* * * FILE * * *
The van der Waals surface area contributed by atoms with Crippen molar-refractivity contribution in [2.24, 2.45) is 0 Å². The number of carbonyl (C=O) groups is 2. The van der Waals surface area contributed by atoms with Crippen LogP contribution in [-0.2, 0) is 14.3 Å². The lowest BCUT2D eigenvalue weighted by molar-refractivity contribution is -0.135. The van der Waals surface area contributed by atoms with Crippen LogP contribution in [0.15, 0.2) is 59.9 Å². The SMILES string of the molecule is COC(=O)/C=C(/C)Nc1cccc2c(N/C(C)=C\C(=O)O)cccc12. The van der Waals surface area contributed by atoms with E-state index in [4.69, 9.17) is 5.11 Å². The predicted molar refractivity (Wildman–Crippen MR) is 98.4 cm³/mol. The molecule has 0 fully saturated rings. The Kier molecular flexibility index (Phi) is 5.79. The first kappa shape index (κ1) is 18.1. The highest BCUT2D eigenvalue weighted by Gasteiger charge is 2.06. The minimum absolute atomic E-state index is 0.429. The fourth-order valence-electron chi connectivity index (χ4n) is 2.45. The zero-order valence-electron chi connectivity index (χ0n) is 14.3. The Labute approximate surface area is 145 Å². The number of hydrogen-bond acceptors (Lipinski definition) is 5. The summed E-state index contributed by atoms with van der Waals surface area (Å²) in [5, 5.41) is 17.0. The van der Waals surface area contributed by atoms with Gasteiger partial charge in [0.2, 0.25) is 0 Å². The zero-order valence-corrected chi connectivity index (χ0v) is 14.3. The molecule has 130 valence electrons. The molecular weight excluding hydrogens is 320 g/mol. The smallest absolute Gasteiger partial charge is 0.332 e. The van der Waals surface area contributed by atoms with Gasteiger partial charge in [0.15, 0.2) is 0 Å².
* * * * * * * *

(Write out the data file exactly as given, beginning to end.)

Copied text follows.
The van der Waals surface area contributed by atoms with Crippen molar-refractivity contribution in [2.24, 2.45) is 0 Å². The number of carbonyl (C=O) groups is 2. The van der Waals surface area contributed by atoms with Crippen LogP contribution in [-0.2, 0) is 14.3 Å². The lowest BCUT2D eigenvalue weighted by molar-refractivity contribution is -0.135. The van der Waals surface area contributed by atoms with Crippen LogP contribution in [0.15, 0.2) is 59.9 Å². The SMILES string of the molecule is COC(=O)/C=C(/C)Nc1cccc2c(N/C(C)=C\C(=O)O)cccc12. The van der Waals surface area contributed by atoms with E-state index in [4.69, 9.17) is 5.11 Å². The predicted molar refractivity (Wildman–Crippen MR) is 98.4 cm³/mol. The molecule has 0 fully saturated rings. The Kier molecular flexibility index (Phi) is 5.79. The first kappa shape index (κ1) is 18.1. The highest BCUT2D eigenvalue weighted by Gasteiger charge is 2.06. The minimum absolute atomic E-state index is 0.429. The fourth-order valence-electron chi connectivity index (χ4n) is 2.45. The zero-order valence-electron chi connectivity index (χ0n) is 14.3. The Labute approximate surface area is 145 Å². The number of hydrogen-bond acceptors (Lipinski definition) is 5. The summed E-state index contributed by atoms with van der Waals surface area (Å²) in [5, 5.41) is 17.0. The van der Waals surface area contributed by atoms with Gasteiger partial charge in [0.2, 0.25) is 0 Å². The zero-order valence-corrected chi connectivity index (χ0v) is 14.3. The molecule has 130 valence electrons. The molecular weight excluding hydrogens is 320 g/mol. The smallest absolute Gasteiger partial charge is 0.332 e. The van der Waals surface area contributed by atoms with Gasteiger partial charge in [0.15, 0.2) is 0 Å².